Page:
Navigating the legal landscape of plastics – balancing utility with environmental responsibility

The theme of Earth Day 2024 is ‘Planet vs. Plastics’. We currently stand at a crossroads between the undeniable benefits and the increasing environmental challenges of unrecycled plastic use.

Single-use, non-biodegradable plastics have woven themselves into the fabric of modern life, praised for their efficiency, safety, and versatility. Yet, the shadow they cast on our planet’s health is growing darker. 

The plastic dilemma

Reports from both British Petroleum and McKinsey & Company highlight the complexities of replacing plastics without increasing our carbon footprint and highlight the lack of suitable alternatives to plastic on the market. Both reports indicate that a complete ban on single-use plastics could lead to a short-term increase in overall energy consumption and greenhouse gas emissions due to this lack of suitable alternative materials.

As we delve into the plastic dilemma, it becomes clear that the path forward requires a delicate balance between leveraging the advantages of plastics and mitigating their impact on our ecosystems and health.

A use case that’s obvious to any supermarket-goer is food hygiene. Plastic packaging provides a barrier against air, moisture and helps optimise humidity levels, all of which promotes shelf life and food safety. The British Plastics Federation’s 2018 paper recognises the main qualities of plastic packaging, outlining that it’s resource-efficient, safe, hygienic, light weight, secure, versatile, and durable.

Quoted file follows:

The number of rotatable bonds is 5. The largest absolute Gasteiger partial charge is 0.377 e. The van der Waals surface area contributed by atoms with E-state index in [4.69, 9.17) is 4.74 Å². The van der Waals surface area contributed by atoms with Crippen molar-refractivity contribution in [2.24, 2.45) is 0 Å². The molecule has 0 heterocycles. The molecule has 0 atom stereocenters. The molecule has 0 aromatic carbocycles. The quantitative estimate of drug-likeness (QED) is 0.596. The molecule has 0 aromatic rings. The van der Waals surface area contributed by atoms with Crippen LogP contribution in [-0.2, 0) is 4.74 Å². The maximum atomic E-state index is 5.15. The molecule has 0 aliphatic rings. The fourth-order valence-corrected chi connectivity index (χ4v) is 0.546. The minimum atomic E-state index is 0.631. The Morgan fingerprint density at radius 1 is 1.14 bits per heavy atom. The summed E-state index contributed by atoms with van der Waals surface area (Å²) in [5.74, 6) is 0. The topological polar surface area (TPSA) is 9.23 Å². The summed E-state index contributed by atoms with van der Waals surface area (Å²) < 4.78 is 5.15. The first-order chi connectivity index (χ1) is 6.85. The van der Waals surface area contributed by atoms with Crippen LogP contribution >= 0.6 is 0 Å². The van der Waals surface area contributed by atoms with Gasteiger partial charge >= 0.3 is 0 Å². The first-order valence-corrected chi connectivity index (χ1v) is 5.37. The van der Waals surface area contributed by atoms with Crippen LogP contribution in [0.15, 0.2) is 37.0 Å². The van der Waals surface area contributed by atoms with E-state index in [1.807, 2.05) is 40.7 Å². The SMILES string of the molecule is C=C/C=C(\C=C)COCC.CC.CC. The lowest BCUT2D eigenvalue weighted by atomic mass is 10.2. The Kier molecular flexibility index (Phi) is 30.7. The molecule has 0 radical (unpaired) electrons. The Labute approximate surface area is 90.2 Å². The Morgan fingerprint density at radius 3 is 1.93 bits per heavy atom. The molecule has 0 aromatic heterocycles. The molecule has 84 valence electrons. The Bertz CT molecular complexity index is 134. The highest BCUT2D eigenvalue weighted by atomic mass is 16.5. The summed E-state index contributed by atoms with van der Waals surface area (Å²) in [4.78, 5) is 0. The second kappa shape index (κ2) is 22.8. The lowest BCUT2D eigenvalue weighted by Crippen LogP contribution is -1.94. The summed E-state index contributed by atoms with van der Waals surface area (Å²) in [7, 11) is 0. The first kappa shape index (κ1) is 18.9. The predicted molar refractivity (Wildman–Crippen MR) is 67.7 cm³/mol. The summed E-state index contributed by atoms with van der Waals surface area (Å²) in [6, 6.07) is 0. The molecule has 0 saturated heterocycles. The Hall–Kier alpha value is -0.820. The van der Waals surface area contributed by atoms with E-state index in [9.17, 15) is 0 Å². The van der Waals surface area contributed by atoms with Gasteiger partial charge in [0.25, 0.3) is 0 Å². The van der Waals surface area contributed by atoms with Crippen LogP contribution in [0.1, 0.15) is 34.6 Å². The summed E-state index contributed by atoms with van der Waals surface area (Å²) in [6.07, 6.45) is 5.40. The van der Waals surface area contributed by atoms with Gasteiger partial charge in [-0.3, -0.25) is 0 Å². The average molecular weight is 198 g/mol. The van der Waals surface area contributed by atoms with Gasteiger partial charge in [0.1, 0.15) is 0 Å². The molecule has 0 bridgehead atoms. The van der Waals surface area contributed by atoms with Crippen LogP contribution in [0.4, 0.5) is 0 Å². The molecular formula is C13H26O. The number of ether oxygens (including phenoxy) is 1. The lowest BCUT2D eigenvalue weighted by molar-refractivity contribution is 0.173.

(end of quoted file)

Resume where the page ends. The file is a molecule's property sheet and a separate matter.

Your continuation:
Despite these advantages that have led to plastic’s pervasive presence, from the corner store to our kitchen drawers, its environmental toll is becoming increasingly evident. The convenience of unrecycled plastic comes at a steep price: significant damage to ecosystems, biodiversity, and human health. The lifecycle of plastic, from production to disposal, is fraught with challenges that impact both the health of our planet and ourselves.

Microplastics: tiny Particles, massive problem

Microplastics –  fragments of plastic debris measuring less than five millimetres in length – pose a grave threat to land and marine ecosystems and to human health. They are very persistent and don’t biodegrade; it’s almost impossible to remove them from the environment where they accumulate. 

Some microplastics are designed to be small and can be found in many health and beauty products, such as microbeads; these enter the environment directly, by passing unchanged through waterways and are called primary microplastics. Secondary microplastics are created from the breakdown of larger plastics when they undergo weathering, for example lots of plastic ends up in the ocean, where it’s broken up into smaller particles. 

Policymakers have started to take action to stop microplastic pollution, particularly regarding primary microplastics, for example in 2018, the UK banned the sale of all products containing microbeads. But there’s a long way to go when it comes to establishing policies that tackle the issue of microplastics in the environment.

Since larger, non-biodegradable plastics breaking down is one of the main sources of microplastic releases into the environment, we need to address the abundant use of plastic products and plastic waste. According to Earth Day's organising body, the world saw the creation of over 500 billion plastic bags in 2023 alone – that’s one million bags produced per minute worldwide. It is also estimated that 100 billion plastic beverage containers – an average of 300 per inhabitant - were sold in the United States last year and that 95% of all plastics in the US are not recycled at all.   

Navigating the legal risks of environmental claims